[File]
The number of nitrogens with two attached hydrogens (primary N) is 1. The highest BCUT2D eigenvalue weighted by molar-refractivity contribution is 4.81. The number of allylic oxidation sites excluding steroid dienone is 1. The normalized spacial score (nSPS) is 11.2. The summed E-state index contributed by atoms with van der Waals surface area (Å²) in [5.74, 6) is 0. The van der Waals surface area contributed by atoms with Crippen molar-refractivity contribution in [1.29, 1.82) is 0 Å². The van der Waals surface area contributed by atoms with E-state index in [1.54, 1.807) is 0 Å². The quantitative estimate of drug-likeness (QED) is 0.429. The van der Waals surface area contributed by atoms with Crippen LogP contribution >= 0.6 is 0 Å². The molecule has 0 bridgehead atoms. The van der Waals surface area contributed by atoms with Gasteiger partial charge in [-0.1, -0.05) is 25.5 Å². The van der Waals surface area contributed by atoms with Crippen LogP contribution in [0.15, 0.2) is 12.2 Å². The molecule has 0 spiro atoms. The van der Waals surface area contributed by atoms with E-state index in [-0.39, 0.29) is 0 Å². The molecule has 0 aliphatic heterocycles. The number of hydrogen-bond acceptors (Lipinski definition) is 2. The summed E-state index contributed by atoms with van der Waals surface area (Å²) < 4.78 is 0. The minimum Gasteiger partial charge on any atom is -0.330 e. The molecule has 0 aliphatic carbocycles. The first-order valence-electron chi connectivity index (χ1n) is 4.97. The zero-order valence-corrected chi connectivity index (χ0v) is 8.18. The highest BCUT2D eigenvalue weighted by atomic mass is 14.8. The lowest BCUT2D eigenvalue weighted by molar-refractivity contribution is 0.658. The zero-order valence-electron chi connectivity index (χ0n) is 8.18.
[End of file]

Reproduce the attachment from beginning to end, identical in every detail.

The number of nitrogens with two attached hydrogens (primary N) is 1. The highest BCUT2D eigenvalue weighted by molar-refractivity contribution is 4.81. The number of allylic oxidation sites excluding steroid dienone is 1. The normalized spacial score (nSPS) is 11.2. The summed E-state index contributed by atoms with van der Waals surface area (Å²) in [5.74, 6) is 0. The van der Waals surface area contributed by atoms with Crippen molar-refractivity contribution in [1.29, 1.82) is 0 Å². The van der Waals surface area contributed by atoms with E-state index in [1.54, 1.807) is 0 Å². The quantitative estimate of drug-likeness (QED) is 0.429. The van der Waals surface area contributed by atoms with Crippen LogP contribution >= 0.6 is 0 Å². The molecule has 0 bridgehead atoms. The van der Waals surface area contributed by atoms with Gasteiger partial charge in [-0.1, -0.05) is 25.5 Å². The van der Waals surface area contributed by atoms with Crippen LogP contribution in [0.15, 0.2) is 12.2 Å². The molecule has 0 spiro atoms. The van der Waals surface area contributed by atoms with E-state index in [-0.39, 0.29) is 0 Å². The molecule has 0 aliphatic heterocycles. The number of hydrogen-bond acceptors (Lipinski definition) is 2. The summed E-state index contributed by atoms with van der Waals surface area (Å²) < 4.78 is 0. The minimum Gasteiger partial charge on any atom is -0.330 e. The molecule has 0 aliphatic carbocycles. The first-order valence-electron chi connectivity index (χ1n) is 4.97. The zero-order valence-corrected chi connectivity index (χ0v) is 8.18. The highest BCUT2D eigenvalue weighted by atomic mass is 14.8. The lowest BCUT2D eigenvalue weighted by molar-refractivity contribution is 0.658. The zero-order valence-electron chi connectivity index (χ0n) is 8.18.